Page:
Yes, yes – best to stay in the shoe-box for now.

  6. Sean O’Connaill @5.
    Your mention of your pet rabbit jumped out at me! Did your dad get it in Eamonn de Buitleir’s pet shop in Parnell street? That’s where my dad got our pet rabbit also his fishing bait and tackle! Your analogy of the bewildered rabbit and the bishops is very astute.

  7. Clare Hannigan says:

    I think that I would find a Papal visit to Ireland a sad occasion as it would remind me of how much the church has changed over the past twenty years. There were plenty of teenagers and young adults at the Masses in 1979. It would be very different now. I recently was among a group of about 10 men and women in their twenties and thirties who were going to attend a vigil for life. The discussion centred on how difficult it is for Priests today with the fall in vocations. The Priests are worn out doing funerals and it was suggested that if people do not attend Mass regularly they should not be entitled to a Christian Funeral. Everyone else seemed in agreement so I remained silent. I realised that the people they had in mind were my children and other family members. I thought also of a young adult male who because of depression and too many unanswered prayers no longer believes, of a woman starting cancer treatment, of the son of a pillar of the church who was also a secret emotionally abusive alcoholic parent. I found it hard to understand how people who have such concern for the life of the unborn and for the welfare of Priests could have so little concern for other people. It has been said that we now have a smaller more committed church but I think we also have forgotten the virtue of compassion. The Pope in his sermon two weeks ago said of Saint John XXIII and Saint John Paul II that they ‘ were not afraid to look on the wounds of Jesus, to touch his torn hands and his pierced side. They were not ashamed of the flesh of Christ, they were not scandalised by him, by his cross; they did not despise the flesh of their brother cf Is 58:7 because they saw Jesus in every person who suffers and struggles’.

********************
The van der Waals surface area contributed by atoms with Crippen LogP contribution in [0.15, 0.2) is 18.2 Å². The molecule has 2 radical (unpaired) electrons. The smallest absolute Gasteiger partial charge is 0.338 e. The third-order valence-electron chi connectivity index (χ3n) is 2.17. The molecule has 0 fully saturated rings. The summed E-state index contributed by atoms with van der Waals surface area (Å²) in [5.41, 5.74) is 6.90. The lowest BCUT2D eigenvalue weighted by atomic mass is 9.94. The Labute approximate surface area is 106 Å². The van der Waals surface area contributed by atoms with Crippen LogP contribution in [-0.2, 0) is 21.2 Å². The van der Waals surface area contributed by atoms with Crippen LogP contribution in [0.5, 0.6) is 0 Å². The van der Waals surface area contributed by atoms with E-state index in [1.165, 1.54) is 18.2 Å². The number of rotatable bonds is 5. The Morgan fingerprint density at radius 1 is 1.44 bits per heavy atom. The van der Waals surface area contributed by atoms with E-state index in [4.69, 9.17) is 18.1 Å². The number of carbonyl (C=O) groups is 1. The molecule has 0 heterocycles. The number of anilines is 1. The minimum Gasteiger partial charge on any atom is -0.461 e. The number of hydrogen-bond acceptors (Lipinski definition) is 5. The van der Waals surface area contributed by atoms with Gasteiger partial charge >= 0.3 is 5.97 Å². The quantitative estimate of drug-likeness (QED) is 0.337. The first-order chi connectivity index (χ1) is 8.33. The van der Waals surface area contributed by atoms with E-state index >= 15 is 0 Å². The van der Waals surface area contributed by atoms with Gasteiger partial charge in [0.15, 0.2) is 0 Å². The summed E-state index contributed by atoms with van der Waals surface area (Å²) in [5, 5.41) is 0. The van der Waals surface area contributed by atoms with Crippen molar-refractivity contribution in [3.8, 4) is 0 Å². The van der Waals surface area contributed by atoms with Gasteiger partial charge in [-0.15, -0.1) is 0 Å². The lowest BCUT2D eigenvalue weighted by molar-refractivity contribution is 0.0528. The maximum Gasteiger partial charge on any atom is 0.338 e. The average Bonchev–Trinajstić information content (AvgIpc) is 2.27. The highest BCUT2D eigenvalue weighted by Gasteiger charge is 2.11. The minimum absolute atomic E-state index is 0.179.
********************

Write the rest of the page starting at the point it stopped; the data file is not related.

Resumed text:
8. #6 Nuala O’Driscoll
    I don’t know where he got the rabbit, Nuala – but it might well have been there as he worked in the GPO. It would have been in the 1950s sometime – before the myxomatosis hit Ireland. The rabbit was stolen around that time – someone climbed over the back wall at night.

  9. Con Devree says:

    It is difficult to measure the benefits of Papal visits. As with a whole lot of things our dispositions are pivotal. (“For to him who has will more be given, and he will have abundance; but from him who has not, even what he has will be taken away.”)

    Speculation about others is an inexact science. A man whom I know rather well rejoiced to a certain extent in the 1979 visit but it had no impact. He continued on a path to something he has since repented of. He credits his later reconversion to Pope Saint John Paul II, but not to the visit.

    There are thousands of priests today, and some Bishops, who claim to have been inspired by the same Pope. The same applies to Pope Benedict and will apply to Pope Francis.

    Papal visits are a type of reminder advertising (e.g. Guinness) – “we are still here.” The 99 may remain largely unmoved but it’s worth it for the “1”. And a few hours/days of spiritual consolation (“All’s well??”), joy, is not the worst thing. On reflection, some may realise that it is “the feeling of what Is.”

    In relation to our priests – may they be not overworked as each defines such, and may they always have the respect and last word in our parishes/areas. Our Church needs unity but lives in and faces fraction. A certain level and quality of faith in a region will produce the number of priests roughly required. A priest acquaintance said to me recently: “it may well not be a case of having enough priests, but one of not having enough practising Catholics for the priests to serve.”

    We are where we are. Acts 2.42 beckons a bit closer in relation to the laity helping/enabling all interested Catholic neighbours avail of the sacramental life of the Church. (Transport and so on). This is the scenario God presents to us to work with. Let us lift up our hearts. Quick fixes may not be His thing.

  10. The priests are worn out doing funerals : I heard a rumour a few weeks ago that the Meath diocese has taken a decision (not in the news it seems in its website) that it will have no truck with deacons for such work. Perhaps someone could confirm. If that is the case, then that part of the church has no plans for the future. Or have they?
    Young people : Without faith leaders after confirmation at age 12?